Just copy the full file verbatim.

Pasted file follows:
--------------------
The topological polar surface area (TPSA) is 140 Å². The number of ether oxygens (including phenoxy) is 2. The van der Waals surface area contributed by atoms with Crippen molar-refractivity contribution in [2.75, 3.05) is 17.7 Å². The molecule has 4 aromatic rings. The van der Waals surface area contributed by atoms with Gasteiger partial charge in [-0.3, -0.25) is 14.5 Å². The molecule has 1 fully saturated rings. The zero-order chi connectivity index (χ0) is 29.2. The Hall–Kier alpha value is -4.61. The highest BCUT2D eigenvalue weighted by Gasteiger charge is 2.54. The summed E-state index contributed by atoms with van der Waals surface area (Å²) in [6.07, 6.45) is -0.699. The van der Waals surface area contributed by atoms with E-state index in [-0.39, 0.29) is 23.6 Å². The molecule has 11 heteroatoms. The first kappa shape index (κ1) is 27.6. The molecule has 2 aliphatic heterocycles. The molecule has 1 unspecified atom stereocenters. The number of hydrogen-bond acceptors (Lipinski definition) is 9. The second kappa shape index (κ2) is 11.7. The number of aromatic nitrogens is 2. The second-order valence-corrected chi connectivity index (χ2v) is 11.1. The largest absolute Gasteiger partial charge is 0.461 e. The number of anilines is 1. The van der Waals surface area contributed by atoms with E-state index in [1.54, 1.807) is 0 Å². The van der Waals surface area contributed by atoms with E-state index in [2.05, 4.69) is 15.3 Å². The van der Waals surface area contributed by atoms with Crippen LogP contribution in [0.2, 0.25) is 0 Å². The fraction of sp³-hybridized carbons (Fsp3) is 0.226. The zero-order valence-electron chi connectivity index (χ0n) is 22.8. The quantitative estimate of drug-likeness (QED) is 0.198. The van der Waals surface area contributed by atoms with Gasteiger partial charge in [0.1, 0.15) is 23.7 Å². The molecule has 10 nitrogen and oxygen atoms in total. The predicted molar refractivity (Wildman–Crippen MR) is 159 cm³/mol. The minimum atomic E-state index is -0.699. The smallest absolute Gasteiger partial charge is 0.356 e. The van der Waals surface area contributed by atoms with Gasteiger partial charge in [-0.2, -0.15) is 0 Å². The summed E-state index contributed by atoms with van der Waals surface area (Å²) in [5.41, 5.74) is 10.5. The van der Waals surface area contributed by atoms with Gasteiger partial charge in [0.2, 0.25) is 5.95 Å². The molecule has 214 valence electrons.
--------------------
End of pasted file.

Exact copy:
The topological polar surface area (TPSA) is 140 Å². The number of ether oxygens (including phenoxy) is 2. The van der Waals surface area contributed by atoms with Crippen molar-refractivity contribution in [2.75, 3.05) is 17.7 Å². The molecule has 4 aromatic rings. The van der Waals surface area contributed by atoms with Gasteiger partial charge in [-0.3, -0.25) is 14.5 Å². The molecule has 1 fully saturated rings. The zero-order chi connectivity index (χ0) is 29.2. The Hall–Kier alpha value is -4.61. The highest BCUT2D eigenvalue weighted by Gasteiger charge is 2.54. The summed E-state index contributed by atoms with van der Waals surface area (Å²) in [6.07, 6.45) is -0.699. The van der Waals surface area contributed by atoms with E-state index in [-0.39, 0.29) is 23.6 Å². The molecule has 11 heteroatoms. The first kappa shape index (κ1) is 27.6. The molecule has 2 aliphatic heterocycles. The molecule has 1 unspecified atom stereocenters. The number of hydrogen-bond acceptors (Lipinski definition) is 9. The second kappa shape index (κ2) is 11.7. The number of aromatic nitrogens is 2. The second-order valence-corrected chi connectivity index (χ2v) is 11.1. The largest absolute Gasteiger partial charge is 0.461 e. The number of anilines is 1. The van der Waals surface area contributed by atoms with E-state index in [1.54, 1.807) is 0 Å². The van der Waals surface area contributed by atoms with E-state index in [2.05, 4.69) is 15.3 Å². The van der Waals surface area contributed by atoms with Crippen LogP contribution in [0.2, 0.25) is 0 Å². The fraction of sp³-hybridized carbons (Fsp3) is 0.226. The zero-order valence-electron chi connectivity index (χ0n) is 22.8. The quantitative estimate of drug-likeness (QED) is 0.198. The van der Waals surface area contributed by atoms with Gasteiger partial charge in [0.1, 0.15) is 23.7 Å². The molecule has 10 nitrogen and oxygen atoms in total. The predicted molar refractivity (Wildman–Crippen MR) is 159 cm³/mol. The minimum atomic E-state index is -0.699. The smallest absolute Gasteiger partial charge is 0.356 e. The van der Waals surface area contributed by atoms with Gasteiger partial charge in [-0.2, -0.15) is 0 Å². The summed E-state index contributed by atoms with van der Waals surface area (Å²) in [5.41, 5.74) is 10.5. The van der Waals surface area contributed by atoms with Gasteiger partial charge in [0.2, 0.25) is 5.95 Å². The molecule has 214 valence electrons.